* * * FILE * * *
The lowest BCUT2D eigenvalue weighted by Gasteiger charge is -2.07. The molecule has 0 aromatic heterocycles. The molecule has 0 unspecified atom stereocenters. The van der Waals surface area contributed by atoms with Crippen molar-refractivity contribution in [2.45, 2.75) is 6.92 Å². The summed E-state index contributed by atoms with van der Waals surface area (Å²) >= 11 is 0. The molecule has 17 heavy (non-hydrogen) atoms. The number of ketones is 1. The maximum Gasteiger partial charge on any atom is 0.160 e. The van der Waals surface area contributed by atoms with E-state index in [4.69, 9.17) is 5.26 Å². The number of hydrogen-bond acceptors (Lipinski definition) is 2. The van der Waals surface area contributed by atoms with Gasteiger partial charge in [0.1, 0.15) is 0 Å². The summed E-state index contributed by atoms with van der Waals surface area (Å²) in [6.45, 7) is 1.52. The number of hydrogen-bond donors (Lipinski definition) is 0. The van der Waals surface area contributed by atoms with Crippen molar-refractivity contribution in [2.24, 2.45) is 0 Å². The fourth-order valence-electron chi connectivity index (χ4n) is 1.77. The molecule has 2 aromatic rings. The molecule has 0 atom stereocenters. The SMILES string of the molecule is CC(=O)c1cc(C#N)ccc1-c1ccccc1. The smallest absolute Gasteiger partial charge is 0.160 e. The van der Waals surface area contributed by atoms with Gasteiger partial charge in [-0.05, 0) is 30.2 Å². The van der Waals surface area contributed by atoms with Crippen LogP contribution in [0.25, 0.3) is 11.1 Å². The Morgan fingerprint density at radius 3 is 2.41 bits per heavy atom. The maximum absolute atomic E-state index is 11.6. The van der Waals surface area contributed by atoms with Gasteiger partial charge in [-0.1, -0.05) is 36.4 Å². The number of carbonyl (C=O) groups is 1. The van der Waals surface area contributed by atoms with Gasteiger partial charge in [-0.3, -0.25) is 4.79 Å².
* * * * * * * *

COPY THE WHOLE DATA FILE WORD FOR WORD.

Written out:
The lowest BCUT2D eigenvalue weighted by Gasteiger charge is -2.07. The molecule has 0 aromatic heterocycles. The molecule has 0 unspecified atom stereocenters. The van der Waals surface area contributed by atoms with Crippen molar-refractivity contribution in [2.45, 2.75) is 6.92 Å². The summed E-state index contributed by atoms with van der Waals surface area (Å²) >= 11 is 0. The molecule has 17 heavy (non-hydrogen) atoms. The number of ketones is 1. The maximum Gasteiger partial charge on any atom is 0.160 e. The van der Waals surface area contributed by atoms with E-state index in [4.69, 9.17) is 5.26 Å². The number of hydrogen-bond acceptors (Lipinski definition) is 2. The van der Waals surface area contributed by atoms with Gasteiger partial charge in [0.1, 0.15) is 0 Å². The summed E-state index contributed by atoms with van der Waals surface area (Å²) in [6.45, 7) is 1.52. The number of hydrogen-bond donors (Lipinski definition) is 0. The van der Waals surface area contributed by atoms with Crippen molar-refractivity contribution in [2.24, 2.45) is 0 Å². The fourth-order valence-electron chi connectivity index (χ4n) is 1.77. The molecule has 2 aromatic rings. The molecule has 0 atom stereocenters. The SMILES string of the molecule is CC(=O)c1cc(C#N)ccc1-c1ccccc1. The smallest absolute Gasteiger partial charge is 0.160 e. The van der Waals surface area contributed by atoms with Gasteiger partial charge in [-0.05, 0) is 30.2 Å². The van der Waals surface area contributed by atoms with Crippen LogP contribution in [0.25, 0.3) is 11.1 Å². The Morgan fingerprint density at radius 3 is 2.41 bits per heavy atom. The maximum absolute atomic E-state index is 11.6. The van der Waals surface area contributed by atoms with Gasteiger partial charge in [-0.1, -0.05) is 36.4 Å². The number of carbonyl (C=O) groups is 1. The van der Waals surface area contributed by atoms with Gasteiger partial charge in [-0.3, -0.25) is 4.79 Å².